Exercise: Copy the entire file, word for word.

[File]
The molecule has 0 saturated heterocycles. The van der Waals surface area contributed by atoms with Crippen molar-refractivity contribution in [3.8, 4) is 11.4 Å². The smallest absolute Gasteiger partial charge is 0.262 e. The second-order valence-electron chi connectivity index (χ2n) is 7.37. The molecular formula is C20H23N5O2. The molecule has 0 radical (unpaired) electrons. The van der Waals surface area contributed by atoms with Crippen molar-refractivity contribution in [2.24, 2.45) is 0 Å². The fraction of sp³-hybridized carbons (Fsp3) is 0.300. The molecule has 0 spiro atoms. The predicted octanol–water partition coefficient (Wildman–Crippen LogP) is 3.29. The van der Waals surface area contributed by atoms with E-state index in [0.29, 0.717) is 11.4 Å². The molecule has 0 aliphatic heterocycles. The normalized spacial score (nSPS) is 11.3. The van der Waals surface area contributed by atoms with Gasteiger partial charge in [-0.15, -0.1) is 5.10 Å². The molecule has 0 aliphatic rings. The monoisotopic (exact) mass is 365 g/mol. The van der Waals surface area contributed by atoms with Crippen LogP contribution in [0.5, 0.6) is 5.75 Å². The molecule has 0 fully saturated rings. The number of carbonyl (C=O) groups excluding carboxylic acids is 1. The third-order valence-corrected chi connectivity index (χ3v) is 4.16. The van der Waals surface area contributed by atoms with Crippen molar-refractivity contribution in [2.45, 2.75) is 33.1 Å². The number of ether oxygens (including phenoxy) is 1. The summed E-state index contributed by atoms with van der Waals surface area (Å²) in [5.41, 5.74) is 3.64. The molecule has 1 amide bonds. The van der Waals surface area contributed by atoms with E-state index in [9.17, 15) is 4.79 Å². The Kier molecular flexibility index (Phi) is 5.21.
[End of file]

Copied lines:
The molecule has 0 saturated heterocycles. The van der Waals surface area contributed by atoms with Crippen molar-refractivity contribution in [3.8, 4) is 11.4 Å². The smallest absolute Gasteiger partial charge is 0.262 e. The second-order valence-electron chi connectivity index (χ2n) is 7.37. The molecular formula is C20H23N5O2. The molecule has 0 radical (unpaired) electrons. The van der Waals surface area contributed by atoms with Crippen molar-refractivity contribution in [2.24, 2.45) is 0 Å². The fraction of sp³-hybridized carbons (Fsp3) is 0.300. The molecule has 0 spiro atoms. The predicted octanol–water partition coefficient (Wildman–Crippen LogP) is 3.29. The van der Waals surface area contributed by atoms with E-state index in [0.29, 0.717) is 11.4 Å². The molecule has 0 aliphatic heterocycles. The normalized spacial score (nSPS) is 11.3. The van der Waals surface area contributed by atoms with Gasteiger partial charge in [-0.15, -0.1) is 5.10 Å². The molecule has 0 aliphatic rings. The monoisotopic (exact) mass is 365 g/mol. The van der Waals surface area contributed by atoms with Crippen LogP contribution in [0.5, 0.6) is 5.75 Å². The molecule has 0 fully saturated rings. The number of carbonyl (C=O) groups excluding carboxylic acids is 1. The third-order valence-corrected chi connectivity index (χ3v) is 4.16. The van der Waals surface area contributed by atoms with Crippen molar-refractivity contribution in [2.45, 2.75) is 33.1 Å². The number of ether oxygens (including phenoxy) is 1. The summed E-state index contributed by atoms with van der Waals surface area (Å²) in [5.41, 5.74) is 3.64. The molecule has 1 amide bonds. The van der Waals surface area contributed by atoms with E-state index in [9.17, 15) is 4.79 Å². The Kier molecular flexibility index (Phi) is 5.21.